Summer travel, summer road trip, road trips, summer vacation, road trip planner, family road trips, day trips, east coast road trips, Catskill Mountains, upstate New York, Woodstock, Willamette Valley, Spring Green, Taliesin, Lake Lure, Sedona
Your Life

Saving & Spending

5 easy (and affordable!) day trips to take right now

Start your engine and head out of town to one of these awesome destinations.

This story is brought to you by Freedom Unlimited. Earning on the things you need. Earning on the things you want. Always Earning 1.5% cash back with Chase Freedom Unlimited on everything you buy. Learn more.

Always earning

Warm weather is synonymous with travel, but heading out of town doesn't have to break your bank account. In fact, there are so many great day trips you can take driving across the country, eschewing costly flights and hotels. This way, you can explore while also sparing your wallet—and be home before midnight. Here, we take a look at five day trips where you can enjoy the great outdoors, sample culinary delights, take in cultural offerings, or all of the above.

Northeast: Woodstock, N.Y.

A small town on the edge of the Catskill Mountains in upstate New York, Woodstock became known for the namesake music festival that celebrates its 50th anniversary this year. But the town has more than just music. Just over two hours from New York City via I-87 North or the scenic Taconic State Parkway, Woodstock is home to incredible views, like those of the Ashokan Reservoir, Woodstock Waterfall Park, and Overlook Mountain. Start the day taking in majestic natural sites, then make your way into town: it's become a hotspot for dining, art, and shopping, so you can do everything from grabbing cocktails to stocking up on homemade candles.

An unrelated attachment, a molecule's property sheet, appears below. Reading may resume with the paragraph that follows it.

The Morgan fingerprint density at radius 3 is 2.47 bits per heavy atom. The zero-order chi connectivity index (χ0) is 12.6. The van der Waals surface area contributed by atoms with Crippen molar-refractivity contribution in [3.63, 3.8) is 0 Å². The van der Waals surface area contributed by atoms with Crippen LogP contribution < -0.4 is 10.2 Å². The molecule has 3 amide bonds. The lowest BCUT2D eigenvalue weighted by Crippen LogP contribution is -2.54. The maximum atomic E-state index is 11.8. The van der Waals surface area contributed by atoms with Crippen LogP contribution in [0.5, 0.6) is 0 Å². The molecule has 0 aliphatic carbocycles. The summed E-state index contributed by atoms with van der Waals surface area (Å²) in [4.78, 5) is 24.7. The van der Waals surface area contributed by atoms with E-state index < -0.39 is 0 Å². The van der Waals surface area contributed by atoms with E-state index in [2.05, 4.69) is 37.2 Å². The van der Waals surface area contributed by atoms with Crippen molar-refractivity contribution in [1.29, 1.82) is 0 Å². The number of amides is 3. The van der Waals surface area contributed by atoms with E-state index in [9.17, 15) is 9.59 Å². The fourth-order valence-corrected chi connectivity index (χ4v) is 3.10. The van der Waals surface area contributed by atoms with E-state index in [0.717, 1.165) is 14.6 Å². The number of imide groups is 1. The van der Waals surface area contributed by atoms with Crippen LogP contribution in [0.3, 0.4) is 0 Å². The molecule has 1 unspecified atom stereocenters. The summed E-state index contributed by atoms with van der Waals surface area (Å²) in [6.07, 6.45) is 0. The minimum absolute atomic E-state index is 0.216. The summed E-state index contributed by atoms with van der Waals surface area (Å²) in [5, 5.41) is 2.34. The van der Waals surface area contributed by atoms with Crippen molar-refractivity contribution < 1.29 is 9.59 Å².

Insider Tip: On the weekends, check out the famous Mower's Saturday Market, a flea market held between May and November. If you're visiting during the week in the summer, check out the Woodstock Farm Festival every Wednesday for live music, local food, crafts, and more. Both are free to attend.

Northwest: Willamette Valley, Ore.

The Willamette Valley is known as Oregon's wine country, and it's easily accessible from major Pacific Northwest cities like Eugene (less than two hours via I-5 North), Portland (about an hour), and Seattle (three to four hours) via I-5 South. There are over 200 high-caliber wineries in the area, with tastings, concerts, and festivals year-round. Plus, the area is also known for gorgeous hikes and even waterfalls, if you don't mind a longer drive. You can also check out the Oregon Garden, about a 15-minute drive, which has admission under $15 and offers free narrated tram tours of the garden between April and October. If you're wine-oriented, try finishing your day with a glass of wine expertly paired with a meal at a local winery.

Insider Tip: For an extra-special, unusual thrill, check out the nearby Historic Carousel and Museum in Albany, Ore. It's free to enter and the carousel, which features hand-carved animals, is just $2 to ride.

Midwest: Spring Green, Wisc.